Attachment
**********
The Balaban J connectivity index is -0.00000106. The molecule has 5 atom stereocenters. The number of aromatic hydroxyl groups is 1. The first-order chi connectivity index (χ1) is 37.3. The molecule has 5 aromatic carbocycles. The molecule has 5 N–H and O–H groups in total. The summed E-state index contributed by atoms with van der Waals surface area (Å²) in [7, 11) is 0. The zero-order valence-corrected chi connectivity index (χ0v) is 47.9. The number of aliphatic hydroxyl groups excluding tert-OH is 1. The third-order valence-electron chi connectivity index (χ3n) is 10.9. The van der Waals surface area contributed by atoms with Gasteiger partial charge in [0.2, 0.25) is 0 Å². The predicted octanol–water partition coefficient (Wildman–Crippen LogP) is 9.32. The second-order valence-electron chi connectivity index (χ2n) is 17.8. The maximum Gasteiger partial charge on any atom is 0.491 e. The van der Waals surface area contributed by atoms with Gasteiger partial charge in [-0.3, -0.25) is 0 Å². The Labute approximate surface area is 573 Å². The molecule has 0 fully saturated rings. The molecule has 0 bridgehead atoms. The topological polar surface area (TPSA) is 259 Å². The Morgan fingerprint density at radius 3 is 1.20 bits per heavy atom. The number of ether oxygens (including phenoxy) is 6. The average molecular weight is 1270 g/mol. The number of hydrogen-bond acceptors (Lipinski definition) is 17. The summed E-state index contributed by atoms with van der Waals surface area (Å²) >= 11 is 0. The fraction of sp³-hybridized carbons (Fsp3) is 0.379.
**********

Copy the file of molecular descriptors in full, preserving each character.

The Balaban J connectivity index is -0.00000106. The molecule has 5 atom stereocenters. The number of aromatic hydroxyl groups is 1. The first-order chi connectivity index (χ1) is 37.3. The molecule has 5 aromatic carbocycles. The molecule has 5 N–H and O–H groups in total. The summed E-state index contributed by atoms with van der Waals surface area (Å²) in [7, 11) is 0. The zero-order valence-corrected chi connectivity index (χ0v) is 47.9. The number of aliphatic hydroxyl groups excluding tert-OH is 1. The third-order valence-electron chi connectivity index (χ3n) is 10.9. The van der Waals surface area contributed by atoms with Gasteiger partial charge in [0.2, 0.25) is 0 Å². The predicted octanol–water partition coefficient (Wildman–Crippen LogP) is 9.32. The second-order valence-electron chi connectivity index (χ2n) is 17.8. The maximum Gasteiger partial charge on any atom is 0.491 e. The van der Waals surface area contributed by atoms with Gasteiger partial charge in [-0.3, -0.25) is 0 Å². The Labute approximate surface area is 573 Å². The molecule has 0 fully saturated rings. The molecule has 0 bridgehead atoms. The topological polar surface area (TPSA) is 259 Å². The Morgan fingerprint density at radius 3 is 1.20 bits per heavy atom. The number of ether oxygens (including phenoxy) is 6. The average molecular weight is 1270 g/mol. The number of hydrogen-bond acceptors (Lipinski definition) is 17. The summed E-state index contributed by atoms with van der Waals surface area (Å²) >= 11 is 0. The fraction of sp³-hybridized carbons (Fsp3) is 0.379.